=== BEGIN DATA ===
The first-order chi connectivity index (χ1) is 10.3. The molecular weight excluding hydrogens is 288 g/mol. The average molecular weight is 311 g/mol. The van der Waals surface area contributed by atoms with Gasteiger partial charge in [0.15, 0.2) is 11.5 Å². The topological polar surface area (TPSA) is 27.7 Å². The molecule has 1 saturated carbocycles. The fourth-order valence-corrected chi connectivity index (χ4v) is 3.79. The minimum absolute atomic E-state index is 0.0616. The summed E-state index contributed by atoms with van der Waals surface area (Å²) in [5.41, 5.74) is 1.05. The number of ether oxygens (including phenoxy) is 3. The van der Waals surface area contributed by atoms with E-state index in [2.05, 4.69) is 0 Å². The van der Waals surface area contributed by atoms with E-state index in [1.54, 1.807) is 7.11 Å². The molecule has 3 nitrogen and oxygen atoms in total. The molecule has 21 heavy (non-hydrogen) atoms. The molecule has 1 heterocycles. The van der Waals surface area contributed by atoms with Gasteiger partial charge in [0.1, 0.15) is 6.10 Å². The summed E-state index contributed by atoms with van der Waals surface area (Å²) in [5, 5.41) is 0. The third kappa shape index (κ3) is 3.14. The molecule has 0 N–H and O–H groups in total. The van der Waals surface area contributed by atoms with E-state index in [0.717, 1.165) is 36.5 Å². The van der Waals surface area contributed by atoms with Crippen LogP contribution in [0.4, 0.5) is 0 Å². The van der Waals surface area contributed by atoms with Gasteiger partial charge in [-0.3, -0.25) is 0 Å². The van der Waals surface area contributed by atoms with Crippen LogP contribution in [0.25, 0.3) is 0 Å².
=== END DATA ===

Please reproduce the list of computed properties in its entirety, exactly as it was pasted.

The first-order chi connectivity index (χ1) is 10.3. The molecular weight excluding hydrogens is 288 g/mol. The average molecular weight is 311 g/mol. The van der Waals surface area contributed by atoms with Gasteiger partial charge in [0.15, 0.2) is 11.5 Å². The topological polar surface area (TPSA) is 27.7 Å². The molecule has 1 saturated carbocycles. The fourth-order valence-corrected chi connectivity index (χ4v) is 3.79. The minimum absolute atomic E-state index is 0.0616. The summed E-state index contributed by atoms with van der Waals surface area (Å²) in [5.41, 5.74) is 1.05. The number of ether oxygens (including phenoxy) is 3. The van der Waals surface area contributed by atoms with E-state index in [2.05, 4.69) is 0 Å². The van der Waals surface area contributed by atoms with E-state index in [1.54, 1.807) is 7.11 Å². The molecule has 3 nitrogen and oxygen atoms in total. The molecule has 21 heavy (non-hydrogen) atoms. The molecule has 1 heterocycles. The van der Waals surface area contributed by atoms with Gasteiger partial charge in [0.1, 0.15) is 6.10 Å². The summed E-state index contributed by atoms with van der Waals surface area (Å²) in [5, 5.41) is 0. The third kappa shape index (κ3) is 3.14. The molecule has 0 N–H and O–H groups in total. The van der Waals surface area contributed by atoms with E-state index in [0.717, 1.165) is 36.5 Å². The van der Waals surface area contributed by atoms with Crippen LogP contribution in [0.4, 0.5) is 0 Å². The van der Waals surface area contributed by atoms with Gasteiger partial charge in [-0.3, -0.25) is 0 Å². The van der Waals surface area contributed by atoms with Crippen LogP contribution in [0.25, 0.3) is 0 Å².